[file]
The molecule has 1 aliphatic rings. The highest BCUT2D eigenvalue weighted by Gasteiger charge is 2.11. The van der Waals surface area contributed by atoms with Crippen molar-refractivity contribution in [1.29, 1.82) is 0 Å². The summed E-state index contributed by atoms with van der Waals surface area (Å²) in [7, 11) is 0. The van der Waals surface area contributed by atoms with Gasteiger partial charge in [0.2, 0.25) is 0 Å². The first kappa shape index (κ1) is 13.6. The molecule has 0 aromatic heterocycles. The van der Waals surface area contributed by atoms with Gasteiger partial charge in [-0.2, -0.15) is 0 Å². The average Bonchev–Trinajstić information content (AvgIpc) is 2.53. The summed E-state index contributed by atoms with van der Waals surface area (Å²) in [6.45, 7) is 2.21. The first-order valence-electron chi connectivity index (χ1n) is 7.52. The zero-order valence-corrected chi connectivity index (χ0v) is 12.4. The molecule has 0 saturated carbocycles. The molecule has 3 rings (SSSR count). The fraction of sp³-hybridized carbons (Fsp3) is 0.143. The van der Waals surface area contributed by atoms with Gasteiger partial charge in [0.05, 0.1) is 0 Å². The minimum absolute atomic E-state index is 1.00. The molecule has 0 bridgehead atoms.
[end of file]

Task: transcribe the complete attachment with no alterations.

The molecule has 1 aliphatic rings. The highest BCUT2D eigenvalue weighted by Gasteiger charge is 2.11. The van der Waals surface area contributed by atoms with Crippen molar-refractivity contribution in [1.29, 1.82) is 0 Å². The summed E-state index contributed by atoms with van der Waals surface area (Å²) in [7, 11) is 0. The van der Waals surface area contributed by atoms with Gasteiger partial charge in [0.2, 0.25) is 0 Å². The first kappa shape index (κ1) is 13.6. The molecule has 0 aromatic heterocycles. The van der Waals surface area contributed by atoms with Gasteiger partial charge in [-0.2, -0.15) is 0 Å². The average Bonchev–Trinajstić information content (AvgIpc) is 2.53. The summed E-state index contributed by atoms with van der Waals surface area (Å²) in [6.45, 7) is 2.21. The first-order valence-electron chi connectivity index (χ1n) is 7.52. The zero-order valence-corrected chi connectivity index (χ0v) is 12.4. The molecule has 0 saturated carbocycles. The molecule has 3 rings (SSSR count). The fraction of sp³-hybridized carbons (Fsp3) is 0.143. The van der Waals surface area contributed by atoms with Gasteiger partial charge in [0.05, 0.1) is 0 Å². The minimum absolute atomic E-state index is 1.00. The molecule has 0 bridgehead atoms.